It is this last function of defining authority that creates some confusion. In many countries, a parallel set of “organic laws” or “institutional acts” also define institutions. Are these documents constitutional? In some sense, yes, in that they do share with constitutions an important function. In a critical sense, however, they are not at all constitutional. For one thing, they are usually not adopted in the formal and often deliberate manner that typically (although certainly not always!) characterizes the process of constitution making. More importantly, even in those countries where organic lawmaking is entrenched, such laws can usually be abrogated more easily than can a constitution. This idea of entrenchment is an important contributor to its status as higher law. We see constitutions as not only being higher law (a characteristic that they may share with organic acts and other rules) but of being highest law.

Elkins, Ginsburg, and Melton identified constitutions by appealing to three conditions, any one of which is sufficient to qualify the document as a constitution. Constitutions are those documents that either:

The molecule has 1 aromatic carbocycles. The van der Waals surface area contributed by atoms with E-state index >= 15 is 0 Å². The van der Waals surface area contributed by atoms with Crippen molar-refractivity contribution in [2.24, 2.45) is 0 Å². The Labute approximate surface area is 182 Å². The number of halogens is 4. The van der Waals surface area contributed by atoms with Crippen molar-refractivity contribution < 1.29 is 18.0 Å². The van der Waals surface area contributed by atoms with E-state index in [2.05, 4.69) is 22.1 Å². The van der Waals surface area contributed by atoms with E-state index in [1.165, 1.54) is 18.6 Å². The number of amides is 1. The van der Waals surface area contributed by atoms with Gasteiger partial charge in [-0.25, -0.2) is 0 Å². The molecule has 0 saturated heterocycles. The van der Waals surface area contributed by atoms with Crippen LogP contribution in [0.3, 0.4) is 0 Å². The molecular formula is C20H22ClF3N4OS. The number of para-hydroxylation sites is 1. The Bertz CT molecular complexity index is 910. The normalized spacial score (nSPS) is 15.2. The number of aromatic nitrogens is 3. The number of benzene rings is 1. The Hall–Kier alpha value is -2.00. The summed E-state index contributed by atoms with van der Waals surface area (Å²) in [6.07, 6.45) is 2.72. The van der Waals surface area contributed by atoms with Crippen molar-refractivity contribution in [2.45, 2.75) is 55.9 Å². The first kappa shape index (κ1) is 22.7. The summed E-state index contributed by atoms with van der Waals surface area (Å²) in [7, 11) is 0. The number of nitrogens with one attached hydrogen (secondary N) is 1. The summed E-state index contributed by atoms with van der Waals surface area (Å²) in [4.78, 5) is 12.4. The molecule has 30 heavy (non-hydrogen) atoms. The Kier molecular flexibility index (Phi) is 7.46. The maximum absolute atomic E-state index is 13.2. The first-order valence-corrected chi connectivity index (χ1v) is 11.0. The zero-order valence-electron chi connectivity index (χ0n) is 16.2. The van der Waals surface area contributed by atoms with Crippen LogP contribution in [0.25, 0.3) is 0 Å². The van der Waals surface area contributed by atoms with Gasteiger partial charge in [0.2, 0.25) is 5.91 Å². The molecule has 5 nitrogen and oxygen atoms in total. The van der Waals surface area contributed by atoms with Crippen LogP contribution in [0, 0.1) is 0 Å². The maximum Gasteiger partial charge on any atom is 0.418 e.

(1) are identified explicitly as the “Constitution,” “Fundamental Law,” or “Basic Law” of a country

(2) contain explicit provisions that establish the contents as highest law, either because they are entrenched or limit future law

(3) change the basic pattern of authority by establishing or suspending an executive or legislative branch of government

See Also

Further Reading

  • Constitutions of the Countries of the World, 1971-date. 22 vols.English-language text for 192 countries.
  • Constitutions of the World, 3d ed. 2008. Covers 100 countries.
  • Encyclopedia of World Constitutions, 3 vols. 2007.

Conclusion

Notes

References and Further Reading

About the Author/s and Reviewer/s

Author: international

Mentioned in these Entries